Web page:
|By Ryan McCarthy, Florida Keys Keynoter,
MarathonMcClatchy-Tribune Regional News
Mar. 21, 2010--Monroe County won a significant skirmish this week in its fight to recover more than $12 million worth of bed-tax dollars it claims it's owed from online travel companies.
U.S. District Court Judge Michael Moore has granted class-action status to the county's 2009 lawsuit alleging popular travel Web sites Expedia, Orbitz and Priceline, among others, are illegally pocketing Keys tax dollars. Chief Assistant County Attorney Bob Shillinger informed the County Commission Wednesday.
"The proposed class will be the 59 counties in Florida who've adopted a tourist development tax," Shillinger told the Keynoter. "The online travel companies have been aggressively defending these and it gives us much greater leverage because we're talking about potentially every county in Florida. The stakes are much higher for them."
The crux of the county's suit is the difference in tax dollars generated when online travel companies buy rooms at wholesale rates and re-sell them to Internet patrons at higher prices. They then pocket the difference in bed-tax dollars.
Tourist Development Council Director Harold Wheeler said he provided information to the county indicating the travel companies have skimmed more than $12 million since 1999.
"It was based on our visitor profile study that showed 37 percent of lodging reservations were made through the online sites. And then we looked at our average daily rate during that time period. The online sites get a markup of about 30 percent," he said.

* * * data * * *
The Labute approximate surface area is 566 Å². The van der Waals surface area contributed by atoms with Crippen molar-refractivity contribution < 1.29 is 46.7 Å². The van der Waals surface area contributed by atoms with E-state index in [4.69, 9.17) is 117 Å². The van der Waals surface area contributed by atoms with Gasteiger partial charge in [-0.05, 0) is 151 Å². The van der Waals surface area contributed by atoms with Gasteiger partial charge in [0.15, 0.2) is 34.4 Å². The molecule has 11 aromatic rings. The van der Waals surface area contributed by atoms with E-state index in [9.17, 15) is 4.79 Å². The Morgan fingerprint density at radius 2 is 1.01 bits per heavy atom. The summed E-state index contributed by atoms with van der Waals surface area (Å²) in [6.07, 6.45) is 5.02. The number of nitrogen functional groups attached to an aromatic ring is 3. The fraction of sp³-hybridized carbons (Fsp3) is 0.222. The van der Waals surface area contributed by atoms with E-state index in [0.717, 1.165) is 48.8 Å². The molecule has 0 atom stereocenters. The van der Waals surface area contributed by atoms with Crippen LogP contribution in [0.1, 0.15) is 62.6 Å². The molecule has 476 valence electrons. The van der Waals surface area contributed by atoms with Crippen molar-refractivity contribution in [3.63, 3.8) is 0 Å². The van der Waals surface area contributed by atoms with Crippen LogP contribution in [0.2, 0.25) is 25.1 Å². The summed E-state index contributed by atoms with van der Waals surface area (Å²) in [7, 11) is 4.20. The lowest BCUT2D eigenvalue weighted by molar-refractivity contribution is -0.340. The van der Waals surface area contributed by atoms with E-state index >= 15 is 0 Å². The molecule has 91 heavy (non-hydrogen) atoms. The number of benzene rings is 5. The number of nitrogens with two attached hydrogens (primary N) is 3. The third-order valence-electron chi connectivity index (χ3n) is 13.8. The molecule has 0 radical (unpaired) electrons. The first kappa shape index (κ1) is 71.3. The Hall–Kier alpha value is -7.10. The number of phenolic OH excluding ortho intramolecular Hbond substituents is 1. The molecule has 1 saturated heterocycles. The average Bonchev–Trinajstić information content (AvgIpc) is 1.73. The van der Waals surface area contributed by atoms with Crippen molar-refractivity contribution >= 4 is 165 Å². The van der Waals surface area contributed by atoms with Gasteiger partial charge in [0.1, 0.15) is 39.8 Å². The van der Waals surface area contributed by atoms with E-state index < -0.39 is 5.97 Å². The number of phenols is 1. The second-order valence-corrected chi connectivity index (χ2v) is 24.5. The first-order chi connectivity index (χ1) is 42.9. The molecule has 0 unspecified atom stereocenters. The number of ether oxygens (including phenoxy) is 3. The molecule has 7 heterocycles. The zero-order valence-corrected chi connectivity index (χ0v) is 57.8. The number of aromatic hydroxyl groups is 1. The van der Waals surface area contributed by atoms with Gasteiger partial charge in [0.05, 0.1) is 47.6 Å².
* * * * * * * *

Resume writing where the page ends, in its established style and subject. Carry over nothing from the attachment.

A big addition to the suit would be Miami-Dade County, which is in the midst of a similar lawsuit of its own with the travel companies.
"We've already had preliminary discussions with Miami-Dade and they're thinking about [joining the] suit. They've already been stymied in their litigation," Shillinger said.
The travel companies have the right to appeal Moore's decision to award class action, but a trial date is already set for July 19 at the Freeman Justice Center in Key West.
Wheeler told the Keynoter a class-action suit is the best way to go about curtailing the travel companies' practices.
"That's the way I think you have to go to make this work. I'm concerned about the approaches the online agencies have used. In one case in Columbus, Ga., they have refused to promote those lodging companies filing suit against them," he said.
Shillinger urged commission members on Wednesday to contact peers in other counties to encourage them to join the lawsuit, the thinking being that there is strength in numbers.
"The next step is our lawyers will put together some class notification notices. We'll send them out and they have the right to opt out. There's already about 10 or 12 counties that are in litigation right now," he said.
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